amendments and formal interpretations of the BITs with each of 
these eight countries.
    In addition, the understanding establishes a framework for 
addressing any future incompatibilities that may arise as 
European Union authority in the area of investment expands and 
evolves in the future. It endorses the principle of protecting 
existing U.S. investments in these countries from any future EU 
measures that may restrict foreign investment in the EU, and 
also clarifies certain protections afforded to U.S. investments 
in individual member states of the EU under the Treaty 
Establishing the European Community (``EC Treaty'').
    Finally, the understanding calls for the United States and 
each BIT partner to interpret, through an exchange of notes, 
two BIT provisions: (1) the right of each BIT Party to take 
measures necessary for the protection of its ownessential 
security interests, and (2) the BIT prohibition on performance 
requirements.
    Both interpretations were undertaken at the request of the 
European Commission to confirm the mutual understanding of the 
United States and Bulgaria in the context of EU enlargement. 
For example, the interpretation of the BIT provision on 
essential security interests confirms that, for Bulgaria, these 
interests may include interests deriving from Bulgaria's 
membership in the EU. As concerns the BIT prohibition on 
performance requirements, many U.S. BITs include a provision 
explicitly stating that the prohibition on performance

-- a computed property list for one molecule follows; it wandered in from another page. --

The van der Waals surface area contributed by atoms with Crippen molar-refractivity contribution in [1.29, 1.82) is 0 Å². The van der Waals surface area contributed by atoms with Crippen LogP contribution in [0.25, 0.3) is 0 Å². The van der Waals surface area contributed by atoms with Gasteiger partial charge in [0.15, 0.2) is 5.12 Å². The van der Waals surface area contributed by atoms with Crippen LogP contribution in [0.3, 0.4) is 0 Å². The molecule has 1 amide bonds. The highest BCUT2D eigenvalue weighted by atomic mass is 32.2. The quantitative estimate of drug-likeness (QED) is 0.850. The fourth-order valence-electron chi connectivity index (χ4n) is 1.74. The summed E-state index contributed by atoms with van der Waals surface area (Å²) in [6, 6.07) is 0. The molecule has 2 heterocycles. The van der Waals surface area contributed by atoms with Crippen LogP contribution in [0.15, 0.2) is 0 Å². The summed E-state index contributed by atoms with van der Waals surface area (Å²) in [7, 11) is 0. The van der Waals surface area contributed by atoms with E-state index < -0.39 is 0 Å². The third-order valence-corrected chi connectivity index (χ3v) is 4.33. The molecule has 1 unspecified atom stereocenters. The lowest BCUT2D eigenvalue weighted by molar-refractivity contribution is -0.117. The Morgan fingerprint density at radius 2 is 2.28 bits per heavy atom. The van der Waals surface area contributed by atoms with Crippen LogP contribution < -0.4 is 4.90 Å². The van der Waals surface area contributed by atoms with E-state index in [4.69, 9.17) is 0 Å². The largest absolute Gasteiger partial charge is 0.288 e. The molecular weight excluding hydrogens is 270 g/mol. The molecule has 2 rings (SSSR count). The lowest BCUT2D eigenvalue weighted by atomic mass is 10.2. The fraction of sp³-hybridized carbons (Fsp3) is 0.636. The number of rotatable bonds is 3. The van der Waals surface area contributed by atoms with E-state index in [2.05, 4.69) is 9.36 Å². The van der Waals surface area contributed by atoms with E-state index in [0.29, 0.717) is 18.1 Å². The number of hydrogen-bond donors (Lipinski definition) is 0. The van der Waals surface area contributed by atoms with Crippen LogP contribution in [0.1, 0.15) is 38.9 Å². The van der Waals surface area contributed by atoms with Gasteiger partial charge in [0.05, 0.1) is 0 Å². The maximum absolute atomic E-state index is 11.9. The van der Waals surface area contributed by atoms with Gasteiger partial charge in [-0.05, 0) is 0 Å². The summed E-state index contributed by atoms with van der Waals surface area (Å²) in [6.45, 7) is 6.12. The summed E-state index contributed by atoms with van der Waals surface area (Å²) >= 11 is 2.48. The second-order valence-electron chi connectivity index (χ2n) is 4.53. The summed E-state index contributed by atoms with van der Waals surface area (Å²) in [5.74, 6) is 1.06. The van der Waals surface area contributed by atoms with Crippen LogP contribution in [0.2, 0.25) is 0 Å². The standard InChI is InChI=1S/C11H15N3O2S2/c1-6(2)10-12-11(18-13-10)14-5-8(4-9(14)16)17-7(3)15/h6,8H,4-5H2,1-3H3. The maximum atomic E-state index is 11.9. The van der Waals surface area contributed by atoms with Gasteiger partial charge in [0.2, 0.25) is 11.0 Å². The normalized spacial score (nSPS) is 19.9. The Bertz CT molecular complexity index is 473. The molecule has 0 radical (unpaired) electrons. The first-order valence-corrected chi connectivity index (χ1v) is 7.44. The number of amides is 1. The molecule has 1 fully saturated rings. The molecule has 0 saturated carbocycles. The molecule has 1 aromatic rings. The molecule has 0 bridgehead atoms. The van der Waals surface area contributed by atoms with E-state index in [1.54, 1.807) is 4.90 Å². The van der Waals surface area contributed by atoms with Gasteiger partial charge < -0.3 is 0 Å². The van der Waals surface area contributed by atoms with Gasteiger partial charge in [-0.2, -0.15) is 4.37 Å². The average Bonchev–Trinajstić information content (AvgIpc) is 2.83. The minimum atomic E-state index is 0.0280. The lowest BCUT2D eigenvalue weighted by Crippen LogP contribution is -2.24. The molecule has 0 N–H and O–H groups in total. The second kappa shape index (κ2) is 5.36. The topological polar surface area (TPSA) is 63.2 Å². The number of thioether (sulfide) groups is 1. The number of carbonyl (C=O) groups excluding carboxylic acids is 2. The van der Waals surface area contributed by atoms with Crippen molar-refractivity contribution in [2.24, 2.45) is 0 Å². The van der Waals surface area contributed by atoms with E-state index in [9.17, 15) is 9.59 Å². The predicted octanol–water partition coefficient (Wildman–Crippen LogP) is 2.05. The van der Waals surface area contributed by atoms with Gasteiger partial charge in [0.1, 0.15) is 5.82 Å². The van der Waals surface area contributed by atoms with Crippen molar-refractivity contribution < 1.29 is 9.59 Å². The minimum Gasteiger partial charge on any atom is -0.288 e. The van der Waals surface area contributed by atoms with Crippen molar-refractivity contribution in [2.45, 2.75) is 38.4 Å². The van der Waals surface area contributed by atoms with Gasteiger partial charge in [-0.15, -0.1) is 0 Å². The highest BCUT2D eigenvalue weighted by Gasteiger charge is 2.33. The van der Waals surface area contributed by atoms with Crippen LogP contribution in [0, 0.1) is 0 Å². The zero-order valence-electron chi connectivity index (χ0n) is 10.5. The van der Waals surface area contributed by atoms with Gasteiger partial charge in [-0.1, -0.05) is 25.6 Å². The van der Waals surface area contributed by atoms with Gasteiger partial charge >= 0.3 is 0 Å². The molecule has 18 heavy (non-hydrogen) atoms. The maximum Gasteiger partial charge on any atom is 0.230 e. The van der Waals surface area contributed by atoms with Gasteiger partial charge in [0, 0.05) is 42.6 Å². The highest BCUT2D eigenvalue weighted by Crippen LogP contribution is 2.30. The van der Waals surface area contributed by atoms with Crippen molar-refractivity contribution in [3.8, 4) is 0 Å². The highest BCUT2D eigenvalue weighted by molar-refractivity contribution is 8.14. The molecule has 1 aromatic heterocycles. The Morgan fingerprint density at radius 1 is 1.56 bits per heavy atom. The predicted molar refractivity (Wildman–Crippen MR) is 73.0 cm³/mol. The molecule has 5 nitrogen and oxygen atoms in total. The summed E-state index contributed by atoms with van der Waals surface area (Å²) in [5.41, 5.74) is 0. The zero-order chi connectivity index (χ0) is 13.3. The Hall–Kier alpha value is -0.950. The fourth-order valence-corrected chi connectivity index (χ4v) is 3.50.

requirements does not extend to conditions for the receipt or 
continued receipt of an advantage. The interpretation relating 
to performance requirements makes this explicit with respect to 
the U.S.-Bulgaria BIT. The two interpretations are enclosed for 
the information of the Senate.
    Investment by the United States has played an important 
role in the economic transformation of these right countries, 
and the U.S. BITs have afforded important protections to U.S. 
investors. Prior to acceding to the EU, however, the European 
Commission has required that these countries terminate any 
international treaty containing incompatibilities with EU law. 
Without the understanding and the steps contemplated therein, 
including the specific amendments in this protocol, these 
countries would be required to terminate their U.S. BITs and 
the great majority of protections these treaties afford U.S. 
investors. Therefore, the understanding, together with the 
interpretations and specific amendments in the protocol, will 
preserve the benefits of these treaties and provide important 
additional protections for U.S. investors as the EU continues 
to evolve.


                       the u.s.-bulgaria protocol


    The United States champions EU enlargement and, at the same 
time, intends that this BIT will continue to mutually benefit 
U.S. and Bulgarian investors. By undertaking these amendments 
of the BIT with Bulgaria, which would be brought into force